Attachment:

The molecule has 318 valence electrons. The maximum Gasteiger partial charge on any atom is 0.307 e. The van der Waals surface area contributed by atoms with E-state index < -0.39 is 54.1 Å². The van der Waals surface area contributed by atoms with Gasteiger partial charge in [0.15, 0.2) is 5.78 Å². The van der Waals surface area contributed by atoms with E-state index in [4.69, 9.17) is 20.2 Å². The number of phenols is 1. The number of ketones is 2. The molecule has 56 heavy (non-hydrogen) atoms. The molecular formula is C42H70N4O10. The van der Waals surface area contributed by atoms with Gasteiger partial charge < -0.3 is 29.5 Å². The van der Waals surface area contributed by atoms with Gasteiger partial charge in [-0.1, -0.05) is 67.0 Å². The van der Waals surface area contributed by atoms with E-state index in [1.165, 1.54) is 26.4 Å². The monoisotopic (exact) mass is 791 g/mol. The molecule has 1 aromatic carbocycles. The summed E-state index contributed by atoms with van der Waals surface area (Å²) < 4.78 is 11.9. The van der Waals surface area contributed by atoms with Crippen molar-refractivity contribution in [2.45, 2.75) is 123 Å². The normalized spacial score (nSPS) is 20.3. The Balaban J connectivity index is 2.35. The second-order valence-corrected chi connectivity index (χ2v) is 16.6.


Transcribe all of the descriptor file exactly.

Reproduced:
The molecule has 318 valence electrons. The maximum Gasteiger partial charge on any atom is 0.307 e. The van der Waals surface area contributed by atoms with E-state index < -0.39 is 54.1 Å². The van der Waals surface area contributed by atoms with Gasteiger partial charge in [0.15, 0.2) is 5.78 Å². The van der Waals surface area contributed by atoms with E-state index in [4.69, 9.17) is 20.2 Å². The number of phenols is 1. The number of ketones is 2. The molecule has 56 heavy (non-hydrogen) atoms. The molecular formula is C42H70N4O10. The van der Waals surface area contributed by atoms with Gasteiger partial charge < -0.3 is 29.5 Å². The van der Waals surface area contributed by atoms with Gasteiger partial charge in [-0.1, -0.05) is 67.0 Å². The van der Waals surface area contributed by atoms with E-state index in [1.165, 1.54) is 26.4 Å². The monoisotopic (exact) mass is 791 g/mol. The molecule has 1 aromatic carbocycles. The summed E-state index contributed by atoms with van der Waals surface area (Å²) < 4.78 is 11.9. The van der Waals surface area contributed by atoms with Crippen molar-refractivity contribution in [2.45, 2.75) is 123 Å². The normalized spacial score (nSPS) is 20.3. The Balaban J connectivity index is 2.35. The second-order valence-corrected chi connectivity index (χ2v) is 16.6.